Here is the URL:

    http://writesong.blogspot.com/2010/01/french-soldiers-description-of-american.html

    Since I never could find where that originated, I am unable to vouch for its validity.

  11. NR Pax says:

    @10: I remember first seeing that back around ’07 or so.

  12. AW1 Tim says:

    I can get you guys some great deals on cases of French rifles.

    They’ve never been fired, and only dropped once….. :)

  13. AW1 Tim says:

    So a French Admiral and an American Admiral were fkying with their staffs to a NATO conference. They got into a discussion about which country had the bravest sailors.

    The French Admiral said that he would prove how brave a French Sailor was. He called for his Yeoman and said “I want you to jump out of this airplane without a parachute”. The French Yeoman steeled himself, walked to the door, opened it and cried “Vive L’France” and jumped out.

    The American Admiral said “You think that’s brave? Watch this.” He called for his Yeoman “Yeoman Smith… I order you to jump out of this aircraft without a parachute.”

    Yeoman Smith looks up from his magazine, looks to the Admiral and says “Fuck you, Admiral” and goes back to reading”

    The American Admiral turns to the Frenchman and smiles, then tells him to go close the door.

  14. Devtun says:

    May 5 1862, the Battle of Puebla. The Mexican Army defeats occupying French forces. Maybe not the best way to collect debt payments from a delinquint foreign nation…a very very long way from home. Mexico wins decisively, and toss in the creation of the annual celebration Cinco de Mayo to commemorate the victory….oh the pain and humiliation for the Frenchies!

  15. Ex-PH2 says:

    Maximilian Robespierre engineered the French Revolution and the use of the guillotine.

    When Robespierre called for a new purge in 1794, he seemed to threaten the other members of the Committee of Public Safety.

    The Jacobins had had enough.

    Cambon rose in the Convention and said “It is time to tell the whole truth. One man alone is paralyzing the will of the Convention. And that man is Robespierre.”

    Others quickly rallied to Cambon’s support.

    Robespierre was arrested and sent to the guillotine the next day.

  16. NHSparky says:

    Tim–got one for you semi-unrelated:

    A submariner is showing an airedale around the Port Canaveral area, when they come across a bar the bubblehead has been to before. Inside by the corner is a HUGE alligator.

    The submariner smiles and says, “Watch this.” He walks up to the gator, unzips his fly, whips out his crank, and punchest the alligator in the head as hard as he can.

    To the airedale’s amazement, all the alligator does is open his mouth, where the submariner lays his crank in the alligator’s open mouth. In a moment, he takes it out again, put it back in his pants, and again punches the alligator in the head, where all the gator does is slowly close his mouth.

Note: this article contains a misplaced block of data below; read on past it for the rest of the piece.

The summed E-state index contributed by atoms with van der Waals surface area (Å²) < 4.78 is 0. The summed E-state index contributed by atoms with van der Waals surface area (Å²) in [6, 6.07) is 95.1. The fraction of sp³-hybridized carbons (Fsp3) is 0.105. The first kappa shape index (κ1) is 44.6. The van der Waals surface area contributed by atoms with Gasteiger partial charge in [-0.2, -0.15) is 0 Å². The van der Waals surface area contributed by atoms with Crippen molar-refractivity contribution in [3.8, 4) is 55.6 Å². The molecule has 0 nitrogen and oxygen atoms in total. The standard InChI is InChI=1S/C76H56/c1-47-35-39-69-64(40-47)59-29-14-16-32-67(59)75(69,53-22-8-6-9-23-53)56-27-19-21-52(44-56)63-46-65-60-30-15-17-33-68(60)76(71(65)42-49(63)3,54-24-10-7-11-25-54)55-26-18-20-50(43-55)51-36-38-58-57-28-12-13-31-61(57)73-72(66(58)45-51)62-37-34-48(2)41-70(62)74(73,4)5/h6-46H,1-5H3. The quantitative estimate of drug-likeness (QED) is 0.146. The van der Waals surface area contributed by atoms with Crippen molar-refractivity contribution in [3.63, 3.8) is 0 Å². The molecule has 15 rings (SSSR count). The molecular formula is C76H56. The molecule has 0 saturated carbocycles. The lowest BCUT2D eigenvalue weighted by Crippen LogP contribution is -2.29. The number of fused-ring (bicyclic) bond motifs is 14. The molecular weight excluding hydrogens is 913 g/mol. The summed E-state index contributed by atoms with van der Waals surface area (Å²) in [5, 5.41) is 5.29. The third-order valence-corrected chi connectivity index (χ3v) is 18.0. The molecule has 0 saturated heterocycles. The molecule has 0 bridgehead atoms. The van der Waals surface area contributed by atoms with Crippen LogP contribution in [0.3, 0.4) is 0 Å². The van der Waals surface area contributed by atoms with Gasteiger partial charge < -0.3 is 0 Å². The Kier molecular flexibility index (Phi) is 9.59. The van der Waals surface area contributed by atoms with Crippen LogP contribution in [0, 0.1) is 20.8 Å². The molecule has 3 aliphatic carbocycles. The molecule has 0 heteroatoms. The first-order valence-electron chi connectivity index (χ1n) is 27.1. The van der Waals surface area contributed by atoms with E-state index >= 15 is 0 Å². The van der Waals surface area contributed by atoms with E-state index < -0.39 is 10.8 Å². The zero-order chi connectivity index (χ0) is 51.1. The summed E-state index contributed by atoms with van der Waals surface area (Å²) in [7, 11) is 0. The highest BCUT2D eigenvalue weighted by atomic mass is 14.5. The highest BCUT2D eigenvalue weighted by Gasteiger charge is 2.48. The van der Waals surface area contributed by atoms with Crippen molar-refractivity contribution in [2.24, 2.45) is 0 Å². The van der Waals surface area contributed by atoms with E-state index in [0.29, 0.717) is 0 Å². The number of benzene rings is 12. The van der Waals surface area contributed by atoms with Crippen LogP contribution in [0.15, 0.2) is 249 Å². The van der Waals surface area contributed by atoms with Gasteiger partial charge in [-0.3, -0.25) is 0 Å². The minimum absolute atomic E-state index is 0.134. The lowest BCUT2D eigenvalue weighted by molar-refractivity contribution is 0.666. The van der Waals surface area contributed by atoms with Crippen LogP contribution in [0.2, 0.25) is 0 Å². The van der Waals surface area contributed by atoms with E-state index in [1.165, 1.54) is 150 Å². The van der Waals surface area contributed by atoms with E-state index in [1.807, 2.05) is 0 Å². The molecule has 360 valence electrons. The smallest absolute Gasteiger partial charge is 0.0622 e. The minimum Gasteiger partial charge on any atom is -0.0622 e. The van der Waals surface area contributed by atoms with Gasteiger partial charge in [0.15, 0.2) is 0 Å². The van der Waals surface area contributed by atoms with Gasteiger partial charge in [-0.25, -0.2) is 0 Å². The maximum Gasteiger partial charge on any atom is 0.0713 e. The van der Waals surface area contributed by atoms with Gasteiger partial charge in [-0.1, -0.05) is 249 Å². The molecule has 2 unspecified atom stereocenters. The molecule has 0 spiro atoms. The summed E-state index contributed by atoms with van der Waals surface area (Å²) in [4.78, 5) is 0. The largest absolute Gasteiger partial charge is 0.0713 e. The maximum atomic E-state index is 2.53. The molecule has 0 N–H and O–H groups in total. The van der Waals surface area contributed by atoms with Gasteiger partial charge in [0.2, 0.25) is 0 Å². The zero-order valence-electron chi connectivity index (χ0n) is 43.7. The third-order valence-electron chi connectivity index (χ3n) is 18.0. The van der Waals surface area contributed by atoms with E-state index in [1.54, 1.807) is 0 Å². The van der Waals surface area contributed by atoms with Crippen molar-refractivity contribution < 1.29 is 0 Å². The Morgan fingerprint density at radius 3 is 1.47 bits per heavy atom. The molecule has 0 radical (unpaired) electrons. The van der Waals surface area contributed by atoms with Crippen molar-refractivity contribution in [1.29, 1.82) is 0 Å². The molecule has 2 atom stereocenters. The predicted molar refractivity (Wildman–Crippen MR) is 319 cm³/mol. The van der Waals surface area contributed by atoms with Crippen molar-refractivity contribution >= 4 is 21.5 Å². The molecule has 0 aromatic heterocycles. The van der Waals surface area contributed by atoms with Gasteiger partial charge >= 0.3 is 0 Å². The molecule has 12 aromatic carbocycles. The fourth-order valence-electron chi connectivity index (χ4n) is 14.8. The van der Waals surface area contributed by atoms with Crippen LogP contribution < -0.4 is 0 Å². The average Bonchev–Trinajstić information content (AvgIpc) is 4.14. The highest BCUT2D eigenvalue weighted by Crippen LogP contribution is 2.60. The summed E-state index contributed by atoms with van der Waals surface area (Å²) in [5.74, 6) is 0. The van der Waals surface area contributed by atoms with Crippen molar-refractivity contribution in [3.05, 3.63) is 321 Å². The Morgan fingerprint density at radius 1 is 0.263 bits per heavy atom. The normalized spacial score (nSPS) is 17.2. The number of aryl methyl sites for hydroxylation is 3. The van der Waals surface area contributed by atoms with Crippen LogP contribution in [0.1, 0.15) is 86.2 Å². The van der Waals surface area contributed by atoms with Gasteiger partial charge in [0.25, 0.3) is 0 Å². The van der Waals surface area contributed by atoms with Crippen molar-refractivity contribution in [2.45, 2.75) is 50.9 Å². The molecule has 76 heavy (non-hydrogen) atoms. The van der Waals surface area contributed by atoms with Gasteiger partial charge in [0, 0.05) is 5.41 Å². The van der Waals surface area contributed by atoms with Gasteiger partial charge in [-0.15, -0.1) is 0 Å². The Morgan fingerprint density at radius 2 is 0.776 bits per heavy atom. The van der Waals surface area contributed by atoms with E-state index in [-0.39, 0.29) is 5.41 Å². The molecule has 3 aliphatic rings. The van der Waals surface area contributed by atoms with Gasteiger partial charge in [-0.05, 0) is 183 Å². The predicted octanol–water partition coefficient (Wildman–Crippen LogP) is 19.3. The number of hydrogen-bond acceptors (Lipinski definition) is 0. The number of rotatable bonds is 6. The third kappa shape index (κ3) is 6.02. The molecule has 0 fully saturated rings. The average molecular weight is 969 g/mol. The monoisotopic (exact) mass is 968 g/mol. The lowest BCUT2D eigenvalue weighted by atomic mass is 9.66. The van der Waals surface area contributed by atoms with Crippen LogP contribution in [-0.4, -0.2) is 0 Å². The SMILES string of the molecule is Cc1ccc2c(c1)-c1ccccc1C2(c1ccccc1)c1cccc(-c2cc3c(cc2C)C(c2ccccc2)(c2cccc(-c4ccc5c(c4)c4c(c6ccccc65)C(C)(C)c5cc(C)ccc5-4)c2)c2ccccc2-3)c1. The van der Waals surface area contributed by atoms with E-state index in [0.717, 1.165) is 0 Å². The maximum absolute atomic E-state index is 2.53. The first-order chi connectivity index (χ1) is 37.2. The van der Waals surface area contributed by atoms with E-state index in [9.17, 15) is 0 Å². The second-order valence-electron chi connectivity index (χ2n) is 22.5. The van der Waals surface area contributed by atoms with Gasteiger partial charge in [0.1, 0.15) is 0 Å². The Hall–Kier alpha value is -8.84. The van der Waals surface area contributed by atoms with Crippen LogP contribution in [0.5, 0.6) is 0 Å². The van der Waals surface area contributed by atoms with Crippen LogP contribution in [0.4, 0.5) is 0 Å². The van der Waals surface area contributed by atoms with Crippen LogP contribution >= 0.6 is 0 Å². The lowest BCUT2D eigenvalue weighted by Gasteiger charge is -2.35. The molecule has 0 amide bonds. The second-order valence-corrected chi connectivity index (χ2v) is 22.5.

“You wanna try that?” asks the submariner.

    “Sure,” replies the airedale. “Just don’t punch me in the head so hard!”

    (Thank you, thank you, I’ll be here all week.

  17. Hondo says:

    Devtun: in fairness, Puebla didn’t exactly “turn the tide” of the French intervention in Mexico. The French captured Mexico City in 1863, and Maximilian of Austria ruled Mexico as a puppet state of the 2nd French Empire from 1864-1867. It wasn’t until well after the end of the US Civil War – and a threat of possible US intervention to restore republican government in Mexico – that the French pulled out and left Maximilian to his fate.

    Maximilian was captured and executed by Mexican forces in 1867.

  18. AW1 Tim says:

    NHSparky:

    That’s always a good one, but I heard it as an airdale asking a marine if he wanted to try that. :)

  19. Trent says:

    re: The Wars of Devolution. Are we not French? We are losers!

  20. Hondo says:

    No, we are Devo:

  21. MCPO NYC USN (Ret.) says:

    OK …. call me a hate monger …. I hate the French and got a great laugh reading this!

  22. jonp says:

    What do you call a million Frenchman with their hands in the air?
    The French Army

  23. A Proud Infidel says:

    Have any of you ever seen the French Army’s Battle Flag?
    It’s a white cross on a white background.

    FOR SALE: French Army Combat Rifle, never fired, dropped once.
    CALL BR549!

  24. Edohiguma says:

    In all fairness, Napoleon very likely lost because of some medical issues that diverted his attention during the decisive battles. And don’t forget that it took several alliances to defeat him for good. No country alone could take him. They had to gang up on him.

    It took a Corsican to get the French some success.

    And today Germany’s a lot worse than France could ever be in regards to surrender.

  25. Hondo says:

    Edohiguma: seems to me Russia did a fair job of handling Napoleon in 1812. Any campaign that results in roughly 80% losses for the invader and fails to accomplish its mission isn’t exactly one I’d consider successful, even if the invader wins every battle.

    Napoleon’s Grande Armée is estimated to have numbered over 600k+ when it invaded Russia in June 1812; only somewhat over 100k are estimated to have returned from Russia. Roughly 380k died in Russia and 100k were taken prisoner.

  26. Ex-PH2 says:

    On the island of Corsica, one speaks and mixture of Spanish and French. Thanks to my many, many commutes on the CTA, I now have more Spanish vocabulary than French. When I visit Corsica, I will drop the French and just use Spanish.